The combined package, used for packaging of food products, usually consists of paperboard, coated with the layers of polyethylene (Fig. 1). The inner polyethylene layer serves as a container for liquids products, also this layer allows to weld on and to seal the package by filling with the liquid product. The outer polyethylene layer is thinner, and its purpose is to prevent the penetration of moisture and bacteria into the paperboard. Also it is used as the layer for welding for the final formation of package. If the packed product is used for long-term storing, between the inner polyethyelene layer and paperboard, the layer of aluminium is placed. This layer is a reliable barrier to bacteria and other impurities, but also prevents from the light penetration. Then the product is packed in such bacteria impermeable sterile package under aseptic conditions in the absence of microorganisms inside the package and there is no possibility for them to penetrate from the outside, the packed products can be stored and transported in a long time without refrigeration [3-4].

[FIGURE 1 OMITTED]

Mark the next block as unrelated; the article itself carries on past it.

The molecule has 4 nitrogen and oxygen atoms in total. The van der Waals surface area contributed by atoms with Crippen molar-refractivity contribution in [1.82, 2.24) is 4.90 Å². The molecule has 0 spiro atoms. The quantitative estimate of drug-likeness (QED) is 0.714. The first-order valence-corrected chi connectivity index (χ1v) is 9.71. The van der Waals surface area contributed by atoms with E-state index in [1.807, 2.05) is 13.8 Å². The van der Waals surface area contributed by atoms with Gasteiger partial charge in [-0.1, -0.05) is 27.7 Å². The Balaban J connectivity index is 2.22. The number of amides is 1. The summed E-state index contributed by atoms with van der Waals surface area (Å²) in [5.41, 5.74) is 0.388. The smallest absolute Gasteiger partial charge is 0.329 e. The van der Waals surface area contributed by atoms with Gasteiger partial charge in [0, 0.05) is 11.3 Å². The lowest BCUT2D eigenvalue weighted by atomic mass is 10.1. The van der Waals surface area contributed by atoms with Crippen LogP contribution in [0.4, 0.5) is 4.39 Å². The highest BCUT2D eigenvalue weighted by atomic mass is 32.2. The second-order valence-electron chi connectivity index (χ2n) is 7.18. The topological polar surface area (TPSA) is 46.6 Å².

The volume of packages used for the tests was 0.5 1, 1 1 and 2 1. These types of packages are widely used for various beverage packaging.

The tests of multilayered packages were carried out at the temperature 20 [+ or -] 2[degrees]C and air humidity 65 [+ or -] 2%.

For the tests of the package resistance to free fall on the solid surface the special stand was used, which outer view is presented in Fig. 2, a and the simplified scheme in Fig. 2, b. The sequence of the tests is presented in Fig. 3.

During the test, the multilayered package was fixed with the thread in a special stand, and then it fell on supporting plate 2, in which the sensor 7 was build-in. The force impulse, which was measured by the measurement equipment, presented in Fig. 2, a, was showed on the screen of personal computer. Impulse was calculated according to the general formulas

[MATHEMATICAL EXPRESSION NOT REPRODUCIBLE IN ASCII] (1)

[FIGURE 2 OMITTED]

[FIGURE 3 OMITTED]

The deformation process of the package was captured by high--speed camera 8, and the effect of shock load to the package was recorded by the measurement equipment.

3. Results and discussion

The graphs of shock load variation when the multilayered package falls from 1 and 0.5 m height are presented in Fig. 4. The images of package deformation process recorded in a high-speed video camera are presented in Fig. 5.

[FIGURE 4 OMITTED]

[FIGURE 5 OMITTED]

From the first graph in Fig. 4 it can be seen, that, the shock load, when the 2 1 package falls onto the bottom from 1 m ~ 1.4 kN, and when the bottom edge is inclined by 45[degrees] ~ 900 N. When 1 1 package falls from 1 m height on the bottom, it cracks through the adhesive joint (Fig. 5, a). The averaged length of four deformed package edges [approximately equal to] 0.406 x[10.sup.-2] m. When the 2 1 package falls from 1 m height on the edge, inclined by 45[degrees], the averaged length of deformed edge is [approximately equal to] 0.626 x[10.sup.-2] m.